Take your financial worries to Him and trust Him for your daily bread – one day at a time.

Six Steps to Self-Feeding on God’s Word


It is vital that we hear from Jesus every day. His word is living and active (Hebrews 4:12) and we need to feed on it each day as we navigate through the ups and downs of life. Lately I’ve had the joy of getting to know a few new believers and have been able to help them get started with reading the Bible. It’s really made me reflect on how I read the Bible and so I thought I’d share the simple “method” (for lack of a better word – it ebs and flows, but there is a process of sorts in my head) I’ve come to use over the years:

1. Determine a time and location and make it regular. Having a regular time and place will ensure that you read at all. I think it’s whatever works best for you. I know people who do it in the morning, after work, or before bed. Morning is best for me and I like Psalm 5:3 where we see David mentioning that he makes his requests to God and waits in expectation all day (Scripture reading flows easily into prayer as we’ll discuss below). However, there’s no “rule” about when you have to read.

2. Determine the passage you are going to read. Often times when we fail at reading it’s because we don’t know where to start, or where to go after we finish a book of the Bible. If you’re new at this, try James, the gospel of John, or some Psalms or Proverbs. I recommend a chapter a day – the goal is quality over quantity. However, you’ll learn in time what your dietary needs are. Sometimes less is more, or sometimes you sense you just need to read a lot.

3. Pray. Hebrews 4:12 says the word is living and active – so, if you’ve accepted Christ, the Holy Spirit within you will prompt you as you read God’s word. So, before you start reading, pray something like, “Jesus, I want to be more like you. Please speak to me through your word – show me exactly what you want me to see today.”

4. Read the passage. Read the passage prayerfully, sometimes more than once.

5. Journal. Write down what stands out to you. Specifically, look for three C’s: conviction, comfort, and conjunctions. God will often convict us through his word – write those things down. Contrastly, God will also comfort us through His word – look for those things as well. And lastly, look for conjunctions – words like “therefore,” “but,” etc. mean there’s something coming based on what was just said. Certainly, God can speak beyond these three C’s; these are just common ways I’ve found Him speaking in my experience.

6. Action/Prayer. Look over what you’ve written down – is there anything Jesus is telling you to do? Sometimes you may feel led to go do something – take a meal to a widow, or visit someone in prison for example. Or, sometimes, it’s not so much of a “go do,” but more of a “trust in God instead of worrying,” or “be humble,” or “God loves you so much.” In these situations, pray for that truth to be cemented deep in your soul and for God to change you from the inside out – don’t underestimate the power of prayer.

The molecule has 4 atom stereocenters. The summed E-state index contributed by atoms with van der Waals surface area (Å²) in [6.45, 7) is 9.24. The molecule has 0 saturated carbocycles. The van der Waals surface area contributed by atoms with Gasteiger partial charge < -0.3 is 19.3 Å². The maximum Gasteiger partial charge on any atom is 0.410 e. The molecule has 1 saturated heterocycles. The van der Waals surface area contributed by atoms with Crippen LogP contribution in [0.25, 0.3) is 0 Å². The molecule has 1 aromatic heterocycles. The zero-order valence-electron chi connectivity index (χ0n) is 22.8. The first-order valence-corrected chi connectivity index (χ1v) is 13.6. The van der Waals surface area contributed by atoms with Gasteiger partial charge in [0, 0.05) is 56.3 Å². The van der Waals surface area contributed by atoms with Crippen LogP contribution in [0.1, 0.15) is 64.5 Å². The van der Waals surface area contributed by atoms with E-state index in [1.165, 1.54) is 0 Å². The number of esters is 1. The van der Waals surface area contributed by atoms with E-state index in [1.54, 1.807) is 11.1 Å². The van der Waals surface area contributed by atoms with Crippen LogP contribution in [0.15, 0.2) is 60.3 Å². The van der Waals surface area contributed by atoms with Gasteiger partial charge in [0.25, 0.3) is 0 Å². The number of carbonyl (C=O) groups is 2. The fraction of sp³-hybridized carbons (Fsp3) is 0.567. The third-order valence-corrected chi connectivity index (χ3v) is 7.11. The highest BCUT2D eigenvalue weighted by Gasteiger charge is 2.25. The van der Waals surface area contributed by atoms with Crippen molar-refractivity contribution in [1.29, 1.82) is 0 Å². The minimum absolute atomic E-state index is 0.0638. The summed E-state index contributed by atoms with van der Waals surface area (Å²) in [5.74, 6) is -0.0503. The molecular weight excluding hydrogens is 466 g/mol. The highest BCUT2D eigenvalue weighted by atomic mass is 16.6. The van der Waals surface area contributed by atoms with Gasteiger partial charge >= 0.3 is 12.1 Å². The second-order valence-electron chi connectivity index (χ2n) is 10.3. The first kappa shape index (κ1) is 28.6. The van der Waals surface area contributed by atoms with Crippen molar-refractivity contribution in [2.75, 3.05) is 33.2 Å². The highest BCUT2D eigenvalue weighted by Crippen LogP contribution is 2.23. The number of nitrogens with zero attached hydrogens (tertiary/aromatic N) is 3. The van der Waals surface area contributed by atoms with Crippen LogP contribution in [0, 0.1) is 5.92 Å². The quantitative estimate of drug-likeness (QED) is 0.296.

So, there’s my thoughts. They are certainly not meant to be exhaustive, but in some ways I think we over complicate Bible reading. People have read God’s word and it has spoken to them long before the days of commentaries, seminaries, and so on. Ask God to speak, read the word, and respond. God will speak to you and change you through His word.

Read it, and learn to treasure what it brings you, for “the law of the Lord is perfect, reviving the soul. The statutes of the Lord are trustworthy, making wise the simple…they are more precious than gold” (Psalm 19:7, 10).


Three Ways to Battle Anger


I began golfing in middle school and the game taught me something early on – I struggle with anger. While the temptation to slam clubs has greatly decreased, ever since then I’ve been on a journey with God in dealing with my anger. Sure, some ‘righteous’ anger is good, and Jesus even expressed this, but many times I lose my temper over things that would not fit under the ‘righteous’ anger category. In this post, I’d like to share three things that have been helpful to me in allowing Jesus to sanctify my temper:

 1. Memorize or post James 1:19 somewhere. “Everyone should be quick to listen, slow to speak and slow to become angry.” This verse is short and easy to memorize and has been a great prayer for me to call to mind. Don’t underestimate the power of prayer – if you ask Jesus to help you to become slow to anger, He will hear and respond.

2. Confess the struggle to others. A few weeks ago during a response time after a sermon at our church, I shared my struggle with a couple other guys I trust. Although it was somewhat embarrassing at first, there was power in disarming the secret, as well as in the way they received it in grace and prayed powerful prayers over me. I have sensed massive change in my heart since then. I guess we should learn something else from our brother James when he says to “confess your sins to each other and pray for each other so that you may be healed” (James 5:16).

3. Don’t let the anger trigger more anger. Many times I find that I get more angry when I realize I got angry. I’m such a perfectionist that I allow no grace to myself – the result is a downward spiral. Rather, I’ve been learning from Proverbs 24:16 which says, “though a righteous man falls seven times, he rises again.” I may lose the battle, but win the war. The point is, you will fail and the only way you can ultimately win is through grace. Don’t let the fact that you have a moment of weakness lead to more weakness. Stop, recognize you got angry, apologize to those who were hurt in the process, and move on. Don’t let getting angry lead to more anger.